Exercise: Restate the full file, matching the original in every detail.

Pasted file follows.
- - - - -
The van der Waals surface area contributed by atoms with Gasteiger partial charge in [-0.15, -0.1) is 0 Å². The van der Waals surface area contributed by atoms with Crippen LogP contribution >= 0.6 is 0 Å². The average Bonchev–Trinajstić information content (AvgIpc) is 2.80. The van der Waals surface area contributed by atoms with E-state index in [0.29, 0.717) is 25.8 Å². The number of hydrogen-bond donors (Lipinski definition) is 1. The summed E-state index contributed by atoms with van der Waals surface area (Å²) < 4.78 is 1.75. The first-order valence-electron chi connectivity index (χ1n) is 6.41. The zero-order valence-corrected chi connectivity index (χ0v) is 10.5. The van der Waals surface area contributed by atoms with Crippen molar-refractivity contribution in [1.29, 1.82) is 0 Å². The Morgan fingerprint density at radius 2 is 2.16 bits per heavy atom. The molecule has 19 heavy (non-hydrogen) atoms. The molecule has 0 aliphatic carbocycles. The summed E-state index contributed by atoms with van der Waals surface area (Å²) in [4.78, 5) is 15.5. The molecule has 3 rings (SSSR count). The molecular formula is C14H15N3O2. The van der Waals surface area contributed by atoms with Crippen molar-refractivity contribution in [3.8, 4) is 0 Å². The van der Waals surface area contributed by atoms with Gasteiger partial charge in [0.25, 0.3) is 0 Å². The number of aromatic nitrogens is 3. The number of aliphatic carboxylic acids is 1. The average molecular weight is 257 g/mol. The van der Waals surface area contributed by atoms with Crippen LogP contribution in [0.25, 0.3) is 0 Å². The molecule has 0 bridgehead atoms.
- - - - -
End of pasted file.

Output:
The van der Waals surface area contributed by atoms with Gasteiger partial charge in [-0.15, -0.1) is 0 Å². The van der Waals surface area contributed by atoms with Crippen LogP contribution >= 0.6 is 0 Å². The average Bonchev–Trinajstić information content (AvgIpc) is 2.80. The van der Waals surface area contributed by atoms with E-state index in [0.29, 0.717) is 25.8 Å². The number of hydrogen-bond donors (Lipinski definition) is 1. The summed E-state index contributed by atoms with van der Waals surface area (Å²) < 4.78 is 1.75. The first-order valence-electron chi connectivity index (χ1n) is 6.41. The zero-order valence-corrected chi connectivity index (χ0v) is 10.5. The van der Waals surface area contributed by atoms with Crippen molar-refractivity contribution in [1.29, 1.82) is 0 Å². The Morgan fingerprint density at radius 2 is 2.16 bits per heavy atom. The molecule has 19 heavy (non-hydrogen) atoms. The molecule has 0 aliphatic carbocycles. The summed E-state index contributed by atoms with van der Waals surface area (Å²) in [4.78, 5) is 15.5. The molecule has 3 rings (SSSR count). The molecular formula is C14H15N3O2. The van der Waals surface area contributed by atoms with Crippen molar-refractivity contribution in [3.8, 4) is 0 Å². The van der Waals surface area contributed by atoms with Gasteiger partial charge in [0.25, 0.3) is 0 Å². The number of aromatic nitrogens is 3. The number of aliphatic carboxylic acids is 1. The average molecular weight is 257 g/mol. The van der Waals surface area contributed by atoms with Crippen LogP contribution in [0.25, 0.3) is 0 Å². The molecule has 0 bridgehead atoms.